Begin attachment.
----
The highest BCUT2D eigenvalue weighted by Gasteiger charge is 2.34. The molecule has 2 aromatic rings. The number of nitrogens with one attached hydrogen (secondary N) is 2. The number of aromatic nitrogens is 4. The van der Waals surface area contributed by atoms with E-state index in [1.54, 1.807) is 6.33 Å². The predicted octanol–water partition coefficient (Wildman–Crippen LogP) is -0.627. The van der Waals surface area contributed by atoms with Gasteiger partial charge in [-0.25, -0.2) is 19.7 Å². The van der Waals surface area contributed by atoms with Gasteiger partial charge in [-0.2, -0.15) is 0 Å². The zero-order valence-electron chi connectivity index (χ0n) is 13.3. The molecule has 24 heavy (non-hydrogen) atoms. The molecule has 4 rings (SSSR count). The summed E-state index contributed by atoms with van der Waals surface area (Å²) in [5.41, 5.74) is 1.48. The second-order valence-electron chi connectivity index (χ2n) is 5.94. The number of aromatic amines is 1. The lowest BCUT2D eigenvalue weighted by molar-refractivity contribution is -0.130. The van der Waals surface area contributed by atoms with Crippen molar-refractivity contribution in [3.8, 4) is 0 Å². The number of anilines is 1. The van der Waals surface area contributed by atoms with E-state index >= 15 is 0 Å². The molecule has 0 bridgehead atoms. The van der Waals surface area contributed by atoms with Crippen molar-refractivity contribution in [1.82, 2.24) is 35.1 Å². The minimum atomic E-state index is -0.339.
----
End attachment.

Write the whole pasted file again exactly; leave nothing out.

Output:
The highest BCUT2D eigenvalue weighted by Gasteiger charge is 2.34. The molecule has 2 aromatic rings. The number of nitrogens with one attached hydrogen (secondary N) is 2. The number of aromatic nitrogens is 4. The van der Waals surface area contributed by atoms with E-state index in [1.54, 1.807) is 6.33 Å². The predicted octanol–water partition coefficient (Wildman–Crippen LogP) is -0.627. The van der Waals surface area contributed by atoms with Gasteiger partial charge in [-0.25, -0.2) is 19.7 Å². The van der Waals surface area contributed by atoms with Gasteiger partial charge in [-0.2, -0.15) is 0 Å². The zero-order valence-electron chi connectivity index (χ0n) is 13.3. The molecule has 24 heavy (non-hydrogen) atoms. The molecule has 4 rings (SSSR count). The summed E-state index contributed by atoms with van der Waals surface area (Å²) in [5.41, 5.74) is 1.48. The second-order valence-electron chi connectivity index (χ2n) is 5.94. The number of aromatic amines is 1. The lowest BCUT2D eigenvalue weighted by molar-refractivity contribution is -0.130. The van der Waals surface area contributed by atoms with Crippen molar-refractivity contribution in [3.8, 4) is 0 Å². The number of anilines is 1. The van der Waals surface area contributed by atoms with E-state index >= 15 is 0 Å². The molecule has 0 bridgehead atoms. The van der Waals surface area contributed by atoms with Crippen molar-refractivity contribution in [1.82, 2.24) is 35.1 Å². The minimum atomic E-state index is -0.339.